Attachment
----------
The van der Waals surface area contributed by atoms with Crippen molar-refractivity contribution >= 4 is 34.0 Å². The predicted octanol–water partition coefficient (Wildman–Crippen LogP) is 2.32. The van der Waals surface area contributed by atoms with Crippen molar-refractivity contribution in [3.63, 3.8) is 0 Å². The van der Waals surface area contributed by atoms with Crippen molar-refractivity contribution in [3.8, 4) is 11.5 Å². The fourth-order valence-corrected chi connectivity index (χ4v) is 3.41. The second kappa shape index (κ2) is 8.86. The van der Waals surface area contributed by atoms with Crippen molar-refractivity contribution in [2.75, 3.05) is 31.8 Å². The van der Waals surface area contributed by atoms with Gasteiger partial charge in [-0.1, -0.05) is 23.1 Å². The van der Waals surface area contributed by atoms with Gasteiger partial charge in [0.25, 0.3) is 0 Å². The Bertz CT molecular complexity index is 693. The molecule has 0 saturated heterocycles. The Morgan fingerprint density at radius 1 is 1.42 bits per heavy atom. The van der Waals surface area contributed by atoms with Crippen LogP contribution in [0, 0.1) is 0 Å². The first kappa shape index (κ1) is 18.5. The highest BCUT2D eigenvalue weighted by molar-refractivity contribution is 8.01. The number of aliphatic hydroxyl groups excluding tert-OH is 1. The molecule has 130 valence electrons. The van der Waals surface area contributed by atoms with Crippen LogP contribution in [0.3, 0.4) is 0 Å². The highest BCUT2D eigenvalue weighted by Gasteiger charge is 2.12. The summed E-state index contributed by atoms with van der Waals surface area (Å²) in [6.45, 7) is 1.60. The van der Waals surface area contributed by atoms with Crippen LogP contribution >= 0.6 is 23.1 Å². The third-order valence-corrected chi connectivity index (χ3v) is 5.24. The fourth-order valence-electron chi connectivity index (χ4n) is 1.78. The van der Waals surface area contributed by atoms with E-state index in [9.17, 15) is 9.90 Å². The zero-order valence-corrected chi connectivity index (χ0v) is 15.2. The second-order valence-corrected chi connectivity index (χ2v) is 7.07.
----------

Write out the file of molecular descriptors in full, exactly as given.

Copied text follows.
The van der Waals surface area contributed by atoms with Crippen molar-refractivity contribution >= 4 is 34.0 Å². The predicted octanol–water partition coefficient (Wildman–Crippen LogP) is 2.32. The van der Waals surface area contributed by atoms with Crippen molar-refractivity contribution in [3.63, 3.8) is 0 Å². The van der Waals surface area contributed by atoms with Crippen molar-refractivity contribution in [3.8, 4) is 11.5 Å². The fourth-order valence-corrected chi connectivity index (χ4v) is 3.41. The second kappa shape index (κ2) is 8.86. The van der Waals surface area contributed by atoms with Crippen molar-refractivity contribution in [2.75, 3.05) is 31.8 Å². The van der Waals surface area contributed by atoms with Gasteiger partial charge in [-0.1, -0.05) is 23.1 Å². The van der Waals surface area contributed by atoms with Gasteiger partial charge in [0.25, 0.3) is 0 Å². The Bertz CT molecular complexity index is 693. The molecule has 0 saturated heterocycles. The Morgan fingerprint density at radius 1 is 1.42 bits per heavy atom. The van der Waals surface area contributed by atoms with Crippen LogP contribution in [0, 0.1) is 0 Å². The first kappa shape index (κ1) is 18.5. The highest BCUT2D eigenvalue weighted by molar-refractivity contribution is 8.01. The number of aliphatic hydroxyl groups excluding tert-OH is 1. The molecule has 130 valence electrons. The van der Waals surface area contributed by atoms with Crippen LogP contribution in [0.3, 0.4) is 0 Å². The highest BCUT2D eigenvalue weighted by Gasteiger charge is 2.12. The summed E-state index contributed by atoms with van der Waals surface area (Å²) in [6.45, 7) is 1.60. The van der Waals surface area contributed by atoms with Crippen LogP contribution >= 0.6 is 23.1 Å². The third-order valence-corrected chi connectivity index (χ3v) is 5.24. The fourth-order valence-electron chi connectivity index (χ4n) is 1.78. The van der Waals surface area contributed by atoms with E-state index in [9.17, 15) is 9.90 Å². The zero-order valence-corrected chi connectivity index (χ0v) is 15.2. The second-order valence-corrected chi connectivity index (χ2v) is 7.07.